• itr: This is merely an object reference name which holds the information of ITestResult/ ITestContext. Using this reference we can implement the methods of ITestResult and ITestContext interfaces.

Implement TestListenerAdapter interface

There should be a separate class which will implement TestListenerAdapter interface and all the overridden methods. Click HERE if you have not already set up your TestNG environment.

Once you are done with the initial setup of your project, create a new package listeners. Inside this package create a class MainClass and add the following code.

package listeners;

import org.testng.annotations.Test;

public class MainClass {
    
    @Test
    public void login() {
        System.out.println("Login Test");
    }
    
    @Test
    public void registrationPage() {
        System.out.println("Registration Test");
    }
    
    @Test
    public void fillForm() {
        System.out.println("Fill Form Test");
    }
    
    @Test
    public void logout() {
        System.out.println("Logout Test");
    }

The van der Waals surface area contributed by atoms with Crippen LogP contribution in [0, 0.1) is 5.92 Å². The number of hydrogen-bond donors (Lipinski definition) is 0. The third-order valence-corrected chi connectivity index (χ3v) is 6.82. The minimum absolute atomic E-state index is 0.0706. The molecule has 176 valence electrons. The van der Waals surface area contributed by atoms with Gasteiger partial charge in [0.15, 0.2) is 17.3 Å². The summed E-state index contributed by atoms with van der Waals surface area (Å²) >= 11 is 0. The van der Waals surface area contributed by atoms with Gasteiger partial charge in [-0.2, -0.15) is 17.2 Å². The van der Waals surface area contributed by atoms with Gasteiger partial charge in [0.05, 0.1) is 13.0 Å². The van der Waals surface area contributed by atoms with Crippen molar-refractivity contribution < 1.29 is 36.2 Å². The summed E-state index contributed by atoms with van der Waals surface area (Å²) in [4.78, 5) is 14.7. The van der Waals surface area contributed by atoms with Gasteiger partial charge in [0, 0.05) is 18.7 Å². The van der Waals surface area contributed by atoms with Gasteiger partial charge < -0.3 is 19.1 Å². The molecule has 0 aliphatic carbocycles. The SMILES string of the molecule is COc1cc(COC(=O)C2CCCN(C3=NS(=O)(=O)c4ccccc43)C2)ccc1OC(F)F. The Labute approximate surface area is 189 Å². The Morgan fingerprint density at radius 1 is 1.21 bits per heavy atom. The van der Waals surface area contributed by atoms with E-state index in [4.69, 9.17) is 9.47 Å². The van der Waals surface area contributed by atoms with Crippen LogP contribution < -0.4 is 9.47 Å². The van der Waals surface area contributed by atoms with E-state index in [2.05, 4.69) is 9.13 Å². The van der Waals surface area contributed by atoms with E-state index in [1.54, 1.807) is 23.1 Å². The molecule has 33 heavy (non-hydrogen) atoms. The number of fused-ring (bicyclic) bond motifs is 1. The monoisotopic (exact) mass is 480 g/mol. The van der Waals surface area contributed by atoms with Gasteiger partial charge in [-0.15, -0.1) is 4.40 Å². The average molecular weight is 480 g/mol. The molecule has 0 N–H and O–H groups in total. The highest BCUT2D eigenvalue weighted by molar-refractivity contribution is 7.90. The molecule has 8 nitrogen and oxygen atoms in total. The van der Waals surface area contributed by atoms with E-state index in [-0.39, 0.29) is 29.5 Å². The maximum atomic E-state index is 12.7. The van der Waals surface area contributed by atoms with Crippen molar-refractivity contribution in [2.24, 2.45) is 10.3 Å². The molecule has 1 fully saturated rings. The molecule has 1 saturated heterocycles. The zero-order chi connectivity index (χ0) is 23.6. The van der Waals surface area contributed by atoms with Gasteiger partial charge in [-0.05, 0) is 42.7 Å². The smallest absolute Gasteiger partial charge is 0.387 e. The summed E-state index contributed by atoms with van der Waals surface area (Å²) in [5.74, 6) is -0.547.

}

This is a simple TestNG class with 4 methods/ tests. If you execute the above class as TestNG suite, all 4 tests should pass. Update the code as below (highlighted in bold) to deliberately alter their execution status.

package listeners;

import org.testng.Assert;
import org.testng.annotations.Test;

public class MainClass {
    
    @Test
    public void login() {
        System.out.println("Login Test");
    }
    
    @Test
    public void registrationPage() {
        System.out.println("Registration Test");
    }
    
    @Test
    public void fillForm() {
        System.out.println("Fill Form Test");
     //fail the test 
        Assert.fail();
    }
    
    @Test(dependsOnMethods = {"fillForm"}) //Since fillForm() will fail, this test case would get skipped 
    public void logout() {
        System.out.println("Logout Test");
    }
    

}

Priority and dependsOnMethods Annotation in TestNG

Create another class ListenerImplementation which will extend the TestListenerAdapter class. If you wish to receive an email after a test gets fail/ pass/ skipped, or email a report after the whole run is executed etc.,  all that code should be written in this class.

Let’s implement some methods in this class:

package listeners;

import org.testng.ITestResult;
import org.testng.TestListenerAdapter;

public class ListenerImplementation extends TestListenerAdapter{
    
    //method inside TestListenerAdapter to work with failed test cases 
    public void onTestFailure(ITestResult tr) {
        //print name of failed test case 
        System.out.println("Failed test case: "+tr.getName());
        
    }
    

    public void onTestSkipped(ITestResult tr) {
        //print name of skipped test case